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MAHuman Rights in the Digital Society

Tuition fee €2,300 per semester
Application fee €100 one-time
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The LLM programme in Human Rights in the Digital Society was created to address new developments and challenges in law and society that have arisen in connection with the ever-increasing digitalisation. It provides a unique opportunity engage with questions like what are the limits of the freedom of speech online or what is sovereignty over the digital environment? Or how to balance human rights in the online environment? This programme will provide students with the skill-set necessary to analyze the effects of digitalisation on human rights and law in general. The courses have a balance between theory and practical problems and assignments. The students will be encouraged to take a critical perspective, research topical issues that they feel passionate about and highlight flaws in the current system.

Programme structure

The programme courses are scheduled on weekdays and the normal time to complete the programme is four semesters. The programme is composed of compulsory law courses (54 ECTS), elective law courses (24/36 ECTS), open elective courses (6 ECTS), the master’s thesis (24 ECTS) and a mandatory internship (6 ECTS). The aim of the internship is to give students an opportunity to apply the skills and knowledge acquired in the classroom by working under the direction of a practicing legal professional. The students also participate in an interdisciplinary project (6 ECTS), which provides another opportunity to practice the skills they have developed. The courses include a mix of subjects that deal with human rights and digitalisation and also provide an opportunity to develop research skills throughout the four semesters.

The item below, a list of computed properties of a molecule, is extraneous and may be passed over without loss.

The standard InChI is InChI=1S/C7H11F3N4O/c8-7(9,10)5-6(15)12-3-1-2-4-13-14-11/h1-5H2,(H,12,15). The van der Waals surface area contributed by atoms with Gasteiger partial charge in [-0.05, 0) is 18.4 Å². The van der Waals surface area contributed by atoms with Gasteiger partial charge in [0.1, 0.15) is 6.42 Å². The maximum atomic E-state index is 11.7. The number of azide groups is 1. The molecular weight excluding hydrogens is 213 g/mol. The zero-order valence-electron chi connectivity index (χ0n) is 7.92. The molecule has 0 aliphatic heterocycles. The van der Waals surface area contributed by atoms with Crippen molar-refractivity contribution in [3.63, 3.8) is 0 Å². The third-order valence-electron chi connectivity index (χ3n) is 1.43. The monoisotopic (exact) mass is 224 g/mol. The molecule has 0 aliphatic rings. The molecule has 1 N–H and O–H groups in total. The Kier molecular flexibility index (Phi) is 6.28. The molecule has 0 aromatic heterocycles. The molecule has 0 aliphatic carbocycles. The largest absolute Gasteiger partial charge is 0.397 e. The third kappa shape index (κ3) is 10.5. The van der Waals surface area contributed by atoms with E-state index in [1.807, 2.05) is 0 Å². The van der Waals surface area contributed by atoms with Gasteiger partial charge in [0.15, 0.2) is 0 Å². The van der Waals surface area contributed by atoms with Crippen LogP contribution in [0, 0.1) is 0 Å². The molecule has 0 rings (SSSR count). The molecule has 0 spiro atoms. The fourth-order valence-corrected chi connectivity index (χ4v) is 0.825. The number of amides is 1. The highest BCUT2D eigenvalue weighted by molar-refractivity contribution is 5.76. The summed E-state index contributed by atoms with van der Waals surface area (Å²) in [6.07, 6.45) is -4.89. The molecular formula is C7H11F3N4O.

Career opportunities

The study programme develops knowledge and skills that open up different career paths in the modern legal world. Different opportunities will be available to you in both the public and private sectors.

Public sector:

  • Jobs in international organisations like the UN, European Council and the EU – all these institutions have an increasing need for specialists in human rights and digitalisation.
  • Jobs in international courts – both the European Court of Human Rights and the European Court of Justice need more experts that can advise judges on topical human rights issues.
  • Domestic public sector – public management institutions of EU and ohter states have to modernise their understanding of international law and human rights, in light of new developments, so there is a demand for experts with the necessary knowledge who can engage with these new challenges.
  • Academia – since the study programme has a research focus, it will prepare you for advanced studies in doctoral programmes around the world.

Private sector:

  • Media companies – both globaal and regionaal media companies face obligations of ensuring human rights in their daily activities. Teams are being formed, which are tasked to develop and implement internal rules in this area.
  • Legal consultancy companies – more and more disputes arise regarding relationships and violations in the digital space.
  • NGOs – both large International NGOs like Human Rights Watch and NGOs with local importance have to take into account of the globaal developments in International law and human rights.